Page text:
Literally, everybody working a decent gig in Nashville reads number charts—including every good engineer and drummer, even though they’re not playing notes, per se. It’s a brilliant system that allows players to change keys to accommodate any moody singer immediately. They can be written quickly and sight-read easily after a bit of practice. Much like chord charts, they don’t give you the melody, but you can write out simple signature parts in numbers. For those who haven’t yet learned the Nashville Number System, I present to you the keys to the kingdom.
Everybody writes charts a bit differently. Mine tend to be sloppy, but they all have the same basic format. In short, a line is usually four to eight measures. Each number denotes the scale degree of your key signature. All standard symbols for music apply.
An example of an eight-bar progression written with the Nashville Number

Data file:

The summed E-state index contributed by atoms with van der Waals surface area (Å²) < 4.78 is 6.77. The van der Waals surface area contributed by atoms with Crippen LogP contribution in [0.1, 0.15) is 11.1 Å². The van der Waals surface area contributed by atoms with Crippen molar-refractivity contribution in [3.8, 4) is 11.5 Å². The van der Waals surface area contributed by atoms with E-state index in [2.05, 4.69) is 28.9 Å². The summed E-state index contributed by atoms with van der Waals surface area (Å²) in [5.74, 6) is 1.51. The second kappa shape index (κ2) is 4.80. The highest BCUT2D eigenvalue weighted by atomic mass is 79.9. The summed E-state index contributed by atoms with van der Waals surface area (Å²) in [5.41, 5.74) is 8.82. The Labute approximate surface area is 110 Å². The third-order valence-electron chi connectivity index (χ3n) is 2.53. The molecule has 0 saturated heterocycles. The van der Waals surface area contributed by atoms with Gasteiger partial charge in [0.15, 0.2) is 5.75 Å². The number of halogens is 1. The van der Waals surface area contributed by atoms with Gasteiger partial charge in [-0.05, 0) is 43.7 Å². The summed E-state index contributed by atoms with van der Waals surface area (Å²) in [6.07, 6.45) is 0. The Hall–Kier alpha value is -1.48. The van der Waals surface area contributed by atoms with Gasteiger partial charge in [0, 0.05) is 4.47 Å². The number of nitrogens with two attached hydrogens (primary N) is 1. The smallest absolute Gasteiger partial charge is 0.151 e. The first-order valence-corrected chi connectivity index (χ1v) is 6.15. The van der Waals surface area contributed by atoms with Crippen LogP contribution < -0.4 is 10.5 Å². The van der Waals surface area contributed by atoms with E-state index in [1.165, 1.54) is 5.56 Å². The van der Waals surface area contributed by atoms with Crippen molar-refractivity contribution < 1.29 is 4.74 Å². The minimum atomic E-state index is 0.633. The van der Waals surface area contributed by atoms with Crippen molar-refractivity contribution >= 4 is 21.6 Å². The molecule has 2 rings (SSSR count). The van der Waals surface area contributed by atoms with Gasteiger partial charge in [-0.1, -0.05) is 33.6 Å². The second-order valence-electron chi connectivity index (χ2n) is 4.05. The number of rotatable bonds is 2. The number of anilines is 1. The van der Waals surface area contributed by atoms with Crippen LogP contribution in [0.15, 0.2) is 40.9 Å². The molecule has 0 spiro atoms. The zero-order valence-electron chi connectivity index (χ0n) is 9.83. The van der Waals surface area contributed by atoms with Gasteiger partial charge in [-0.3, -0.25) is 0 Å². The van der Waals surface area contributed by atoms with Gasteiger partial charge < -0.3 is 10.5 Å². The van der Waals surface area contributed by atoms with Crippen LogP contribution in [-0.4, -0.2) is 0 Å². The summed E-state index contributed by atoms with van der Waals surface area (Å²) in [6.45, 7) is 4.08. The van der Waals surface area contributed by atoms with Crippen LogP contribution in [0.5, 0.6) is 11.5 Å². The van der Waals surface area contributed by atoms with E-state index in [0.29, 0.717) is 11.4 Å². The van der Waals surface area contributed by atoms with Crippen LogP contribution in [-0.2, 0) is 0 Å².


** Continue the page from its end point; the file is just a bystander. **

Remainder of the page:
If your singer wants to modulate to A, the A is now your 1, D is your new 4, etc. It’s amazing how much information you can convey with just a few numbers and symbols. Figure 2 shows a list of a few symbols that you will eventually see in Nashville Number System Charts. Next time you’re recording or learning a song, write a number chart. Eventually, you’ll be able to read them without thinking so you can get down to just playing.
Common Nashville Number System symbols.
John Bohlinger is a Nashville guitar slinger who works primarily in television, and has recorded and toured with over 30 major label artists. His songs and playing can be heard in major motion pictures, major label releases and literally hundreds of television drops. Visit him at:youtube.com/user/johnbohlingerorfacebook.com/johnbohlinger